Cheryl Guttman Krader is a contributor to Dermatology Times, Ophthalmology Times, and Urology Times.
Patients who receive a radiation oncology consultation after being diagnosed with localized prostate cancer are much more likely to receive active therapy than men managed only by a urologist, and the men seen by a radiation oncologist are particularly likely to be treated with radiation therapy, according to a Canadian population-based, retrospective cohort study.
San Francisco-Patients who receive a radiation oncology consultation after being diagnosed with localized prostate cancer are much more likely to receive active therapy than men managed only by a urologist, and the men seen by a radiation oncologist are particularly likely to be treated with radiation therapy, according to a Canadian population-based, retrospective cohort study.
The research raises several questions that deserve further investigation, said Robert K. Nam, MD, who presented the findings at the 2018 AUA annual meeting in San Francisco and is senior author of the published paper (Br J Cancer 2018; 118:1399-05).
“Chamie et al reported that seeing a radiation oncologist increased the likelihood that patients with indolent prostate cancer would receive radiation treatment, but that study was limited to men >65 years of age who were diagnosed at a time when active surveillance was less accepted than currently. To our knowledge, ours is the first study evaluating the impact of a radiation oncology consultation on treatment patterns for a population including all men diagnosed with localized prostate cancer in the contemporary era,” said Dr. Nam, Ajmera Family Chair in Urologic Oncology and professor of surgery, Edmond Odette Cancer Centre Sunnybrook Health Sciences Centre, University of Toronto.
“As multidisciplinary assessment is being advocated for men with prostate cancer, it is important to consider potential referral biases. It is possible that patients referred to a radiation oncologist may be more likely to receive radiation therapy because they perceive that their urologist believes they need radiation. Perhaps our findings also reflect the intent of multidisciplinary assessments where patients desiring treatment provided with informed choices are more likely to choose patient-centered care. However, the findings also raise concerns about whether patients are being overtreated by radiation oncologists or not educated appropriately.”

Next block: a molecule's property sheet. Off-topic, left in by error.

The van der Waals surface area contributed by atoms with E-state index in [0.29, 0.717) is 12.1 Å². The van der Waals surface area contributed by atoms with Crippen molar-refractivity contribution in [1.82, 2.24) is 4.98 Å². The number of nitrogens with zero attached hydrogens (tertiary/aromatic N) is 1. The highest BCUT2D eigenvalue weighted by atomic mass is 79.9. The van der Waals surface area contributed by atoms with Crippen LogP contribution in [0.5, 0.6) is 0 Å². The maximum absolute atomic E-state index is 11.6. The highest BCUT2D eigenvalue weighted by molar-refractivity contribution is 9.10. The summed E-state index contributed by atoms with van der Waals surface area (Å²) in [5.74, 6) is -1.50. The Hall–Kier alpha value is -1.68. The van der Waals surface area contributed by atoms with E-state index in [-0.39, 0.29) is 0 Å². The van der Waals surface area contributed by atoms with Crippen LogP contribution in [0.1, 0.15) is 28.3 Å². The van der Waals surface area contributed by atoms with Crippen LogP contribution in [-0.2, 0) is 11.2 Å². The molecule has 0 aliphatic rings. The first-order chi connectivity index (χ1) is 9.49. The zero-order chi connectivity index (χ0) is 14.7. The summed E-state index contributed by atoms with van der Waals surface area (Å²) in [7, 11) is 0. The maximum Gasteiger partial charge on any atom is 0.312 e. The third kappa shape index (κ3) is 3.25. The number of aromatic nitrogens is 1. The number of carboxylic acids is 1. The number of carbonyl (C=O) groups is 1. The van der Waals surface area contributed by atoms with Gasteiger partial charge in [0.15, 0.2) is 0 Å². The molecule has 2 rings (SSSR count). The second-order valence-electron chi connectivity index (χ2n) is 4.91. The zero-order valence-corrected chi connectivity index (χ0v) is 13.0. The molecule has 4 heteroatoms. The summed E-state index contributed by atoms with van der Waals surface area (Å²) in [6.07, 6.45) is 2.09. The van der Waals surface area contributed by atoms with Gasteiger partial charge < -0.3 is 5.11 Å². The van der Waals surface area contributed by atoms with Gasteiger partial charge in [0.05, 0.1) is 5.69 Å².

The study conducted by Dr. Nam and colleagues identified 16,666 men diagnosed with non-metastatic prostate cancer in Ontario between 2010 and 2013. A total of 11,416 men were included in a matched pair analysis that compared treatment patterns for men who saw a radiation oncologist within 90 days of diagnosis and those without a radiation oncology consultation.
Results showed that men who received a radiation oncology consult were 5.7 times more likely to undergo active therapy in the year following diagnosis compared with those who saw a urologist alone. Among men who saw a radiation oncologist, 25% underwent radical prostatectomy (RP), 60% had radiation therapy (RT), and 15% had active surveillance/watchful waiting (AS/WW). In contrast, among the men who saw only a urologist, 45% underwent RP, only 7% received RT, and 48% were managed with AS/WW.
Further analyses explored issues that might affect treatment decisions and found that receipt of active treatment remained higher among men seen by a radiation oncologist regardless of risk category and patient age/comorbidity. Among men with intermediate-/high-risk disease (Gleason score ≥7, stage 2, or PSA >10.0 ng/mL), 34% of patients seeing a urologist did not receive active treatment compared with just 11% who had a radiation oncology consultation. In the group referred to a radiation oncologist, more than twice as many men were managed with RT compared with RP (61% vs. 28%).
“A lot of patients seen by the urologist only may have been undergoing monotherapy with androgen deprivation therapy, and we will be analyzing that in the future,” Dr. Nam said.
Among men with low-risk disease (Gleason stage 6, stage 1, and PSA <10.0 ng/mL), 87% of those seen by a urologist alone were managed with AS/WW compared with 44% of those who had a radiation oncology consult. When men with the “lowest of low risk” disease (Gleason stage 6, stage 1, PSA <10.0, and two or fewer positive cores) saw a radiation oncologist, they were more likely to be managed with AS/WW, but still 26% received RT and 11% underwent RP.
Interestingly, an analysis that stratified men into four subgroups based on age and comorbidity showed that increasing age and comorbidity increased the likelihood that men seen by a radiation oncologist would receive active treatment. Men in the oldest age/highest comorbidity subgroup were 20 times more likely to receive active treatment if they saw a radiation oncologist than men seen by a urologist alone, Dr. Nam reported.
Men diagnosed at an academic center where biopsies are reviewed by specialized genitourinary pathologists were 4.5 times more likely to receive active treatment than their counterparts whose cancer was diagnosed by a community practitioner.
Treatment patterns for men seen by a urologist alone were influenced by time as the rate of AS/WW rose from 85% for men diagnosed in 2010 to 93% for those diagnosed in the last 2 years of the study. However, the proportion of men undergoing AS/WW after seeing a radiation oncologist remained steady throughout the 4 years of the study